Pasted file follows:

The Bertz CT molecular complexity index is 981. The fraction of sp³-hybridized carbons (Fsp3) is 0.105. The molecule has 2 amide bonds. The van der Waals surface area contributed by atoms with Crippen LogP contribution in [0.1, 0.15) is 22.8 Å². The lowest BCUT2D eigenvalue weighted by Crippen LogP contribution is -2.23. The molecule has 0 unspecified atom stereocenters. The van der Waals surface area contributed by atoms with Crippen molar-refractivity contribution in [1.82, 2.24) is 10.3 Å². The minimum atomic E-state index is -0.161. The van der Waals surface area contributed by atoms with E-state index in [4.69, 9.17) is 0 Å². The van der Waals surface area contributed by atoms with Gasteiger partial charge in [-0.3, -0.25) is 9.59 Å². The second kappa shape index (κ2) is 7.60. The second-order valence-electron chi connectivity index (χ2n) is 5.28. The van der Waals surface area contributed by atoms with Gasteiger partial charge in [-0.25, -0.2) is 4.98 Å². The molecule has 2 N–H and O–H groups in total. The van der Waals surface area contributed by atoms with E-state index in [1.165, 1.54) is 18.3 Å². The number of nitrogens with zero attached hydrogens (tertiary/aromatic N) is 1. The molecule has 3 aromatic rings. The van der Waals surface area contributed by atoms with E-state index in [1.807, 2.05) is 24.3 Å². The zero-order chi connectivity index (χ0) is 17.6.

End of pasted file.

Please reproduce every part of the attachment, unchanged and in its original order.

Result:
The Bertz CT molecular complexity index is 981. The fraction of sp³-hybridized carbons (Fsp3) is 0.105. The molecule has 2 amide bonds. The van der Waals surface area contributed by atoms with Crippen LogP contribution in [0.1, 0.15) is 22.8 Å². The lowest BCUT2D eigenvalue weighted by Crippen LogP contribution is -2.23. The molecule has 0 unspecified atom stereocenters. The van der Waals surface area contributed by atoms with Crippen molar-refractivity contribution in [1.82, 2.24) is 10.3 Å². The minimum atomic E-state index is -0.161. The van der Waals surface area contributed by atoms with E-state index in [4.69, 9.17) is 0 Å². The van der Waals surface area contributed by atoms with Gasteiger partial charge in [-0.3, -0.25) is 9.59 Å². The second kappa shape index (κ2) is 7.60. The second-order valence-electron chi connectivity index (χ2n) is 5.28. The van der Waals surface area contributed by atoms with Gasteiger partial charge in [-0.25, -0.2) is 4.98 Å². The molecule has 2 N–H and O–H groups in total. The van der Waals surface area contributed by atoms with E-state index in [1.165, 1.54) is 18.3 Å². The number of nitrogens with zero attached hydrogens (tertiary/aromatic N) is 1. The molecule has 3 aromatic rings. The van der Waals surface area contributed by atoms with E-state index in [1.807, 2.05) is 24.3 Å². The zero-order chi connectivity index (χ0) is 17.6.